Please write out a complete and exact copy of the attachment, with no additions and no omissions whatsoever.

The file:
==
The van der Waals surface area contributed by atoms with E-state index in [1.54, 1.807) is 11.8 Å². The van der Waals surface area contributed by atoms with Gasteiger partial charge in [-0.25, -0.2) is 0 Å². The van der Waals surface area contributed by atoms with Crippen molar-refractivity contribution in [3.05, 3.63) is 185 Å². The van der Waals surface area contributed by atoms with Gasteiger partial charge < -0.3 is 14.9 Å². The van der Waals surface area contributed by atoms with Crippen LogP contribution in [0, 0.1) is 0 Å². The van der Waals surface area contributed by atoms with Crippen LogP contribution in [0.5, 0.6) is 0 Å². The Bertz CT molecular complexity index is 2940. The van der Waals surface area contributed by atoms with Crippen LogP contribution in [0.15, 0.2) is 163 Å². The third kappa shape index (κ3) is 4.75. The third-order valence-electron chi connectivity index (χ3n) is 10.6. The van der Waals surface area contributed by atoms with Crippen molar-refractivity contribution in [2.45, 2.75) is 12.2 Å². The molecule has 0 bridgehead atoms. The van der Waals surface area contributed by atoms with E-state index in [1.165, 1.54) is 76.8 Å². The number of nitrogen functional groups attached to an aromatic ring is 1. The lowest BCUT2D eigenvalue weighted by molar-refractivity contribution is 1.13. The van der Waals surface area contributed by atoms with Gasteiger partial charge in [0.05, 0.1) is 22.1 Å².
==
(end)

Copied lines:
The van der Waals surface area contributed by atoms with E-state index in [1.54, 1.807) is 11.8 Å². The van der Waals surface area contributed by atoms with Gasteiger partial charge in [-0.25, -0.2) is 0 Å². The van der Waals surface area contributed by atoms with Crippen molar-refractivity contribution in [3.05, 3.63) is 185 Å². The van der Waals surface area contributed by atoms with Gasteiger partial charge < -0.3 is 14.9 Å². The van der Waals surface area contributed by atoms with Crippen LogP contribution in [0, 0.1) is 0 Å². The van der Waals surface area contributed by atoms with Crippen LogP contribution in [0.5, 0.6) is 0 Å². The Bertz CT molecular complexity index is 2940. The van der Waals surface area contributed by atoms with Crippen LogP contribution in [0.15, 0.2) is 163 Å². The third kappa shape index (κ3) is 4.75. The third-order valence-electron chi connectivity index (χ3n) is 10.6. The van der Waals surface area contributed by atoms with Crippen molar-refractivity contribution in [2.45, 2.75) is 12.2 Å². The molecule has 0 bridgehead atoms. The van der Waals surface area contributed by atoms with E-state index in [1.165, 1.54) is 76.8 Å². The number of nitrogen functional groups attached to an aromatic ring is 1. The lowest BCUT2D eigenvalue weighted by molar-refractivity contribution is 1.13. The van der Waals surface area contributed by atoms with Gasteiger partial charge in [0.05, 0.1) is 22.1 Å².